Viral cell-to-cell spread: Conventional and non-conventional ways

Nicolas Cifuentes-Munoz, Farah El Najjar, Rebecca Ellis Dutch

Research output: Chapter in Book/Report/Conference proceedingChapterpeer-review

25 Scopus citations

Abstract

A critical step in the life cycle of a virus is spread to a new target cell, which generally involves the release of new viral particles from the infected cell which can then initiate infection in the next target cell. While cell-free viral particles released into the extracellular environment are necessary for long distance spread, there are disadvantages to this mechanism. These include the presence of immune system components, the low success rate of infection by single particles, and the relative fragility of viral particles in the environment. Several mechanisms of direct cell-to-cell spread have been reported for animal viruses which would avoid the issues associated with cell-free particles. A number of viruses can utilize several different mechanisms of direct cell-to-cell spread, but our understanding of the differential usage by these pathogens is modest. Although the mechanisms of cell-to-cell spread differ among viruses, there is a common exploitation of key pathways and components of the cellular cytoskeleton. Remarkably, some of the viral mechanisms of cell-to-cell spread are surprisingly similar to those used by bacteria. Here we summarize the current knowledge of the conventional and non-conventional mechanisms of viral spread, the common methods used to detect viral spread, and the impact that these mechanisms can have on viral pathogenesis.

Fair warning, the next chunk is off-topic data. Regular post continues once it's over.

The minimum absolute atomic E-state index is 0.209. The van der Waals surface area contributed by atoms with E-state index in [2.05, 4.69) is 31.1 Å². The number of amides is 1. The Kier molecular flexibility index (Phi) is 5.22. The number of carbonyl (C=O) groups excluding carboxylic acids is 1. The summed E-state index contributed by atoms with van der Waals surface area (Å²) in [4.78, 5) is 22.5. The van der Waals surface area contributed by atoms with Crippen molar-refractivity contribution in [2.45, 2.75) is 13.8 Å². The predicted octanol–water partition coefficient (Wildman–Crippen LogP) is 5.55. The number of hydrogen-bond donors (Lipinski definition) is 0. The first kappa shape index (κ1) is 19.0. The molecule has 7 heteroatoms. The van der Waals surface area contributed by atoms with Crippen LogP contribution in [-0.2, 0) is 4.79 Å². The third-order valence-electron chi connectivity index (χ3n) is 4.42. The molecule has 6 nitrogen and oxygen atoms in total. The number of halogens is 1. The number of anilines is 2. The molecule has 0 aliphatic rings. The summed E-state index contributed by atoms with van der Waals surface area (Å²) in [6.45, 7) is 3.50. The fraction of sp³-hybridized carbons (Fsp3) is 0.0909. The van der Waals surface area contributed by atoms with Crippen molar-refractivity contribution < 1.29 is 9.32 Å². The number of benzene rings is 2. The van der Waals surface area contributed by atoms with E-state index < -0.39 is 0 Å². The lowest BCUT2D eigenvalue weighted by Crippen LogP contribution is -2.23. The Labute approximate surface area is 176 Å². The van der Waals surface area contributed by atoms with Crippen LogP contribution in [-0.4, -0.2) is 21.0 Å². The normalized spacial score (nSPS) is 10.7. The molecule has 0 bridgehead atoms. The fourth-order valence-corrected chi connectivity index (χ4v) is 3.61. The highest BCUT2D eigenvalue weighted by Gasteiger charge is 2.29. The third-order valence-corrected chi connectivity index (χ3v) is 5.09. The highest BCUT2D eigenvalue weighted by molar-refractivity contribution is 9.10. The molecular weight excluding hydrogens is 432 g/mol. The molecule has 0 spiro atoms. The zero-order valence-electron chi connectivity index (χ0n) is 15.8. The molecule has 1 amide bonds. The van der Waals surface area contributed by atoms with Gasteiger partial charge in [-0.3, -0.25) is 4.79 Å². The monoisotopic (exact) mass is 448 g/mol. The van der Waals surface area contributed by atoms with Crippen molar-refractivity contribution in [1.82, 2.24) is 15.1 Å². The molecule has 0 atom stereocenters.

Original languageEnglish
Title of host publicationVirus Assembly and Exit Pathways
EditorsMargaret Kielian, Thomas C. Mettenleiter, Marilyn J. Roossinck
Pages85-125
Number of pages41
DOIs
StatePublished - Jan 2020

Publication series

NameAdvances in Virus Research
Volume108
ISSN (Print)0065-3527
ISSN (Electronic)1557-8399

Bibliographical note

Funding Information:
This work was supported in part by NIH grants AI051517 and AI140758 to R.E.D. and Fondecyt Inicio grant 11180269 to N.C.M. Images were created using BioRender.com .

Publisher Copyright:
© 2020 Elsevier Inc.

Keywords

  • Cell-to-cell spread
  • Filopodia
  • Nanotubes
  • Syncytia
  • Virus

ASJC Scopus subject areas

  • Virology
  • Infectious Diseases

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